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All too many times overwhelmed caregivers are physically and emotionally depleted and need to take time to rest and care for themselves. Believing in a holistic approach to caregiver stress and a strong commitment to helping our members find the right solutions, we created this blog to help you connect with others who, like you, may be facing the same eldercare issues and challenges. Feel free to comment, ask questions, and submit articles. Please forward the blog link to your family and friends. They'll be glad you did.

Warm regards,

Patricia Grace
founder & CEO
Aging with Grace

Friday, February 03, 2012

February is National Heart Health Month

While much early research on heart disease was done on men, more recent data is revealing just how differently heart problems affect women. Here's what you need to know.

Heart disease is the leading cause of death for both men and women in the United States, according to the U.S. Centers for Disease Control. And while nearly the same number of women die from heart disease every year as men, many Americans still mistakenly perceive heart problems as a “man’s disease.” In fact, only half of women surveyed by the American Heart Association (AHA) correctly identified heart disease and heart attacks as the leading cause of death among women, according to a report released in 2010.

An earlier AHA survey revealed that a third of women remain unaware of symptoms, treatment, and risk for heart disease. So continues a negative cycle: If women don’t consider themselves at risk, they may ignore early warning signs and end up at even greater risk for developing serious heart disease. Making matters worse, heart disease tends to hit women later in life than it does men, so women’s bodies may be less physically able to recover

Signs of a heart attack for a woman:

While pressure, tightness, and squeezing in the chest are all telltale signs of heart attack in men, many women don’t know they could have a heart attack without having any of those classic symptoms. According to the AHA, a woman having a heart attack is more likely to feel symptoms like shortness of breath, nausea and vomiting, and back or jaw pain.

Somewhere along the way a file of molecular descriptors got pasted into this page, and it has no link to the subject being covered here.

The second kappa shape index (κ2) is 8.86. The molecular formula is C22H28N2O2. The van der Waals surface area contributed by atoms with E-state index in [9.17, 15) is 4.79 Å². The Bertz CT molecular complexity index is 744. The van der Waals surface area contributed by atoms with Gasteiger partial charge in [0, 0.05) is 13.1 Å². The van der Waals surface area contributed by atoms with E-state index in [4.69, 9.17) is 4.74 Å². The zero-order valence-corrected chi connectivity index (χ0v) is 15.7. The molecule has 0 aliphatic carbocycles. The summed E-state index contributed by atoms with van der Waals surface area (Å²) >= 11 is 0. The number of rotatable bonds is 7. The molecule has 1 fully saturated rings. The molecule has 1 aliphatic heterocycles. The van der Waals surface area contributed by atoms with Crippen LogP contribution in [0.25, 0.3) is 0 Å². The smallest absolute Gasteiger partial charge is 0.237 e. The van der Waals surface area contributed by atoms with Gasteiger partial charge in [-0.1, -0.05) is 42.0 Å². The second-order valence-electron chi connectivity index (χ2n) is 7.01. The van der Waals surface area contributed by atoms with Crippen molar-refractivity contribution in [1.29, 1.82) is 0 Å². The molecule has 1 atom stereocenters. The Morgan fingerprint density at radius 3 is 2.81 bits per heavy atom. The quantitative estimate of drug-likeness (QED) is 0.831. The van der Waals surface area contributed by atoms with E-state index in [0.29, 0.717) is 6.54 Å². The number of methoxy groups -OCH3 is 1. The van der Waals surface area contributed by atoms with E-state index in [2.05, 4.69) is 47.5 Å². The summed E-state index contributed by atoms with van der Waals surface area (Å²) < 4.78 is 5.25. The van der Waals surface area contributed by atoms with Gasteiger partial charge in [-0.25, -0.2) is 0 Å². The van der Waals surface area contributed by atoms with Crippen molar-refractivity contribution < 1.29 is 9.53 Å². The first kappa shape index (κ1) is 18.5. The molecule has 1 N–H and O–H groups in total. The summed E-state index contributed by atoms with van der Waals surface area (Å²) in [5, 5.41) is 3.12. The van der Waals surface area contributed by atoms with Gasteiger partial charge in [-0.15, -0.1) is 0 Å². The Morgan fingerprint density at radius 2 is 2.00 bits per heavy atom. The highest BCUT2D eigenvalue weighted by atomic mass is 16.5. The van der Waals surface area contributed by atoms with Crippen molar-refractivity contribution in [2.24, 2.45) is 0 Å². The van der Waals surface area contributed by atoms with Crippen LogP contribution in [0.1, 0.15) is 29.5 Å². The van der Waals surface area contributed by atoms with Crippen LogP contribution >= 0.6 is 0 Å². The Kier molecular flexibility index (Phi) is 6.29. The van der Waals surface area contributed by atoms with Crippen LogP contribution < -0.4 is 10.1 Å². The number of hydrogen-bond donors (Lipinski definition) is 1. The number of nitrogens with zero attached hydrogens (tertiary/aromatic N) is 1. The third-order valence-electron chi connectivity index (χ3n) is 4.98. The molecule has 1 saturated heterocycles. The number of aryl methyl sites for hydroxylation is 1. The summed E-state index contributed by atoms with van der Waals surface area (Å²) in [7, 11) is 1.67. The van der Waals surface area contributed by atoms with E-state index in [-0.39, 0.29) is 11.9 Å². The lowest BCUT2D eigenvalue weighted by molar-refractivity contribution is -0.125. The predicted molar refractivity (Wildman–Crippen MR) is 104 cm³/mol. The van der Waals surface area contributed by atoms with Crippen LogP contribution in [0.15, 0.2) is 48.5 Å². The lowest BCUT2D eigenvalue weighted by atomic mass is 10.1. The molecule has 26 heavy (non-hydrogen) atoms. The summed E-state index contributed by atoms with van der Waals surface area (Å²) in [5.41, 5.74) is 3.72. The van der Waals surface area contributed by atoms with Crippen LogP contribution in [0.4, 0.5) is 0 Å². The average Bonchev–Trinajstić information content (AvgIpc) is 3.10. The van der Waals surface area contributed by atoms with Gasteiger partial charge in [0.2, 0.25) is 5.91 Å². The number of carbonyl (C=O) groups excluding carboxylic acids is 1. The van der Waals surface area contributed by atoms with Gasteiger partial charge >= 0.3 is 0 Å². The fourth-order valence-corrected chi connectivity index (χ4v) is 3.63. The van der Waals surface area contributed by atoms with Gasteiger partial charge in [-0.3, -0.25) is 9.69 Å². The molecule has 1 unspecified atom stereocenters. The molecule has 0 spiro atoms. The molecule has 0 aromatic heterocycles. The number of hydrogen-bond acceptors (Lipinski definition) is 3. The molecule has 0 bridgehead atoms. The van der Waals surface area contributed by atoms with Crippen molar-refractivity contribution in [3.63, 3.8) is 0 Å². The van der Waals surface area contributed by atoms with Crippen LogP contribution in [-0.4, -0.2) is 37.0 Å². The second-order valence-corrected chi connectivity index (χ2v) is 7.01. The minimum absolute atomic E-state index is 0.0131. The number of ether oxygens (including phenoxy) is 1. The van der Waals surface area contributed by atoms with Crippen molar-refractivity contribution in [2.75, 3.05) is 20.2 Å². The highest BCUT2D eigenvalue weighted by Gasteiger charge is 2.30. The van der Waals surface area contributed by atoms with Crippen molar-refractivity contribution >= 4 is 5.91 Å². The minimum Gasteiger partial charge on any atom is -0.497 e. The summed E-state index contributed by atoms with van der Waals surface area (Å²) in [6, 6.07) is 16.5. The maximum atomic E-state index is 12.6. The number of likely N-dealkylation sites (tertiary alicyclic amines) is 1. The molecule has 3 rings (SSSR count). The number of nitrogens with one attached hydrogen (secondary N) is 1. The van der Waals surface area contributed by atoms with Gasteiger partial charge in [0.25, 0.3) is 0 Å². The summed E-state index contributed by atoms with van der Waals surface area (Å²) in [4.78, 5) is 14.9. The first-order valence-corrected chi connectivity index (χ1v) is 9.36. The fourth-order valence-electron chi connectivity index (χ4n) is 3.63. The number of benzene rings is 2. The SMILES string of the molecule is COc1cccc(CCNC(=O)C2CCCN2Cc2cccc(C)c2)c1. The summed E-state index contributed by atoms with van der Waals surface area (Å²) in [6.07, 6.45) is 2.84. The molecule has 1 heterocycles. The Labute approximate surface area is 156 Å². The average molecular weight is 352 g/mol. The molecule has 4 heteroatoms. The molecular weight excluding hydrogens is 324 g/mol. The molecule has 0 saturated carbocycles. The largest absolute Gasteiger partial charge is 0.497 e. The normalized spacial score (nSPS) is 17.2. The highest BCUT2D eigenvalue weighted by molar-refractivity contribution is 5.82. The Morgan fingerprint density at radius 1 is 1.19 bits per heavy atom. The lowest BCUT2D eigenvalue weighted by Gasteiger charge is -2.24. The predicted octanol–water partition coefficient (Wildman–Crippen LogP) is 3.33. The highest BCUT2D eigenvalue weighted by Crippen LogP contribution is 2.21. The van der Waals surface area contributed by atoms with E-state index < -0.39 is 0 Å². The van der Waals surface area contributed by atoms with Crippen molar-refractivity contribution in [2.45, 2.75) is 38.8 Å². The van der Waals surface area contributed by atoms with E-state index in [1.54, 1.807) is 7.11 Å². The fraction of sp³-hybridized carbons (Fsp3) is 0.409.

Women often don’t think they’re having a heart attack and waste time before calling an ambulance, or worse, don’t seek medical treatment at all. It’s important to know the symptoms and get to the hospital fast.

Emotions play a big part:

A recent study published in the Archives of General Psychiatry found a link between depression and heart problems and death. In women with a history of depression, they found that the risk for cardiovascular disease, an overarching term used interchangeably with heart disease, was three times higher than in men.

When you think about it, this makes sense. Depressed women may be more likely to pick up unhealthy habits (like skipping the gym, eating poorly and smoking) to deal with their emotions. Additionally, the AHA recommends depression screening as part of risk evaluation for preventing heart disease in women because depression may affect whether women follow their doctor’s advice, according to an AHA media release about the guideline changes.

Smoking Effects

Cigarette smoking is 25 percent more likely to lead to heart disease in women than in men, according to a recent study published in The Lancet. CDC statistics from 2008 counted 21.1 million female smokers.

While the study authors couldn’t determine whether the gender difference in smoking rates and heart disease risk was biological or behavior-related, they speculated that women’s bodies may absorb more carcinogens from smoking the same number of cigarettes as men. A physiological answer would make sense, given the regular yearly increase in risk they found for women compared with men

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